A good deal of Mr. Stern’s approach comes together in his discussion of resort architecture, “Resorts: Paradise Regained.” He devotes an entire episode to the subject ostensibly because resorts have inspired significant architecture in this country, but really, or so it seems, because it gives him another opportunity to wallow in a world of fantasy underwritten by wealth, caprice, and eccentricity. It also allows him to offer us further extraordinary analogies, some of which are every bit as wonderful as his reference to the atomic bomb in the midst of his discussion of modernism. “Just as one can see normally buttoned-down men and women reveal their every physical and psychological nuance during a summer afternoon at the beach,” Mr. Stern writes, “one can see national architecture preferences, free at last from so many economic and societal constraints, intensely expressed in resort architecture.” But do men and women “reveal their every physical and psychological nuance during a summer afternoon at the beach”? Of course they don’t. And can “national architectural preferences” really be said to express themselves in any important sense in resort architecture? Of course not.

Still, it is worth pausing over Mr. Stern’s assessment of resort architecture; for while his discussion often borders on the absurd, it does provide a splendid example of the sensibility that characterizes Pride of Place. “The greatest American resorts have gone beyond conventional exercises in escape,” writes Mr. Stern;

resorts have functioned as stage sets upon which the nation has enacted a mythic version of its past.... Moreover, Americans have learned to live together in a community at their resorts. In a democracy where strict social traditions and codes of behavior do not apply, the resort has provided an image of communitarian stability that the “real” world fails to provide. Whether at a grand hotel, a summer colony, or a theme village, Americans on holiday have dealt themselves strong lessons in social behavior, often under the benignly dictatorial hand of a hotelier or self-appointed tastemaker.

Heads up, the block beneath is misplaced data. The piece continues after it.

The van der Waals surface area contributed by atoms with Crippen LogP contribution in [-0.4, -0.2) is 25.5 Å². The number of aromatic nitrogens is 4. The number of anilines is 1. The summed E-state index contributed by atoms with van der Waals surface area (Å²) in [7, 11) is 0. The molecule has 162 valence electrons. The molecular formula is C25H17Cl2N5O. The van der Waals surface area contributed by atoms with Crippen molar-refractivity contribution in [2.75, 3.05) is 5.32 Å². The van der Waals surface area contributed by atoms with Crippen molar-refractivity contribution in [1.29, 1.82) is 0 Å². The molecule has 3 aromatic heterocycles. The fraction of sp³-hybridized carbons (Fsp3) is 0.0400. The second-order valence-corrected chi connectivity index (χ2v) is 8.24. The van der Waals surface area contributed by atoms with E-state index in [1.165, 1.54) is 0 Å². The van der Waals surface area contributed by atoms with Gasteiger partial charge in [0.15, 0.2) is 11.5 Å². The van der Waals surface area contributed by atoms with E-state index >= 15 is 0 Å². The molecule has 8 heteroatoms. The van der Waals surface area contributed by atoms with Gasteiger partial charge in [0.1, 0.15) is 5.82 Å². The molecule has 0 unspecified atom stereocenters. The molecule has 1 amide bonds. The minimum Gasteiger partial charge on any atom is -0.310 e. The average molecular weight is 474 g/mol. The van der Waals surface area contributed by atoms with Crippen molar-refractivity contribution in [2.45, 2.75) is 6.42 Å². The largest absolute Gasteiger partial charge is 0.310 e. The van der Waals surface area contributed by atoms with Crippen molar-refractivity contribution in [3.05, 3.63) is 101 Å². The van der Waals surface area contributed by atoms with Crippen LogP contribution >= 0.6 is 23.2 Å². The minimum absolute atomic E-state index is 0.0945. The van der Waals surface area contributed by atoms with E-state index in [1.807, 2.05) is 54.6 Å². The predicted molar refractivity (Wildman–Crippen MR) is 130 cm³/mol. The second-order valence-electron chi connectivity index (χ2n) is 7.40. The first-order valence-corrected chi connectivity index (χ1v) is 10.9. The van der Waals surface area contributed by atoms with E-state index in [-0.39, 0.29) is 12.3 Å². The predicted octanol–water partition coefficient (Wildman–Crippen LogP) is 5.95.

What are we to make of this passage? Leaving to one side the unexceptionable suggestion that American resorts have “gone beyond conventional exercises in escape,” is there a single assertion here that can stand without qualification? We have already discussed Mr. Stern’s invocation of the “mythic past.” Here we can see that his notion of “community” is hardly more substantial. And the idea that the resort provides democracy with its ideal image of community is not simply false, it is obscene. At best, the resort can be seen as an ironic parody of a genuine community—though it is indicative of Mr. Stern’s entire presentation that any distinction between an ideal and its caricature is lost. (Consider, in this regard, the arch quotation marks around the word “real” in the above passage—exactly what reality is Mr. Stern calling into question?)

At the center of Mr. Stern’s discussion of resorts is the work of the Russian-born architect Morris Lapidus, whose best-known creation to date is probably the Hotel Fontainebleau (1954) on Miami Beach and whose genius for expensive kitsch allowed him, in Mr. Stern’s words, to fashion “a new aesthetic identity for Miami.” Mr. Stern is absolutely correct when he notes that “Lapidus invented a vision of an architectural past that never existed” and describes him as a “designer of permanent stage sets.” But I hardly see that this makes his work “some of the most original and inventive architecture produced in this country,” as Mr. Stern puts it. In fact, Mr. Lapidus’s creations for Miami Beach, like most “resort architecture,” are the trashiest concoctions, utterly without aesthetic or architectural merit. Their “elegance” is based on overblown, pseudo-historical pastiche combined with lots of lights and shiny surfaces. And the truth is that the works of Mr. Lapidus and his ilk are perfect for Pride of Place because they accord so completely with Mr. Stern’s “personal view” of architectural history as a kind of “stage set” to be plundered in order to invest fundamentally modern structures with the patina of history and tradition.

The essential clue to the attitude behind this “new aesthetic identity” was aptly summed up by Mr. Lapidus himself when he observed:

“People are looking for illusions; they don’t want the world’s realities .... Where are their tastes formulated? Do they study it in school? Do they go to museums? Do they travel in Europe? Only one place—the movies. They go to the movies. The hell with everything else.”